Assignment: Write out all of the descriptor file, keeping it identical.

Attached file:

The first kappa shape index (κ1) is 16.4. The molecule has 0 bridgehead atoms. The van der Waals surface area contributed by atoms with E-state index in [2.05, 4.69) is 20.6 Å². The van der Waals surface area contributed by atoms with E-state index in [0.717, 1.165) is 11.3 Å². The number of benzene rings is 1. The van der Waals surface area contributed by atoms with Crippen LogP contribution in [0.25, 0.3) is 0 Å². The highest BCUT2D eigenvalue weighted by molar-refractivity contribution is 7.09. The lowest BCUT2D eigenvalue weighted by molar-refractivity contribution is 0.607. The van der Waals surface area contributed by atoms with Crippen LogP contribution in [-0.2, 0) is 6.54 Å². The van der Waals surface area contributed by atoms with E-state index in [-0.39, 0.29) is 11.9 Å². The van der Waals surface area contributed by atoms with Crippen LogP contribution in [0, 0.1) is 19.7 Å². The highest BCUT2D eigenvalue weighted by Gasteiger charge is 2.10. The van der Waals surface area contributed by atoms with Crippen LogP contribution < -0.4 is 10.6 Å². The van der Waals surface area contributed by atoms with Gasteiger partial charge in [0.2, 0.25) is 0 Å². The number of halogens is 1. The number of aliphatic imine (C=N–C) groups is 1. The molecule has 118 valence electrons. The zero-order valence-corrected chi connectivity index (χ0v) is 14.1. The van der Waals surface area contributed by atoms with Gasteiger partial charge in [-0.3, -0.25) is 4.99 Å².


The first kappa shape index (κ1) is 16.4. The molecule has 0 bridgehead atoms. The van der Waals surface area contributed by atoms with E-state index in [2.05, 4.69) is 20.6 Å². The van der Waals surface area contributed by atoms with E-state index in [0.717, 1.165) is 11.3 Å². The number of benzene rings is 1. The van der Waals surface area contributed by atoms with Crippen LogP contribution in [0.25, 0.3) is 0 Å². The highest BCUT2D eigenvalue weighted by molar-refractivity contribution is 7.09. The lowest BCUT2D eigenvalue weighted by molar-refractivity contribution is 0.607. The van der Waals surface area contributed by atoms with Crippen LogP contribution in [-0.2, 0) is 6.54 Å². The van der Waals surface area contributed by atoms with E-state index in [-0.39, 0.29) is 11.9 Å². The van der Waals surface area contributed by atoms with Crippen LogP contribution in [0, 0.1) is 19.7 Å². The highest BCUT2D eigenvalue weighted by Gasteiger charge is 2.10. The van der Waals surface area contributed by atoms with Crippen LogP contribution < -0.4 is 10.6 Å². The van der Waals surface area contributed by atoms with Gasteiger partial charge in [0.2, 0.25) is 0 Å². The number of halogens is 1. The number of aliphatic imine (C=N–C) groups is 1. The molecule has 118 valence electrons. The zero-order valence-corrected chi connectivity index (χ0v) is 14.1. The van der Waals surface area contributed by atoms with Gasteiger partial charge in [-0.3, -0.25) is 4.99 Å².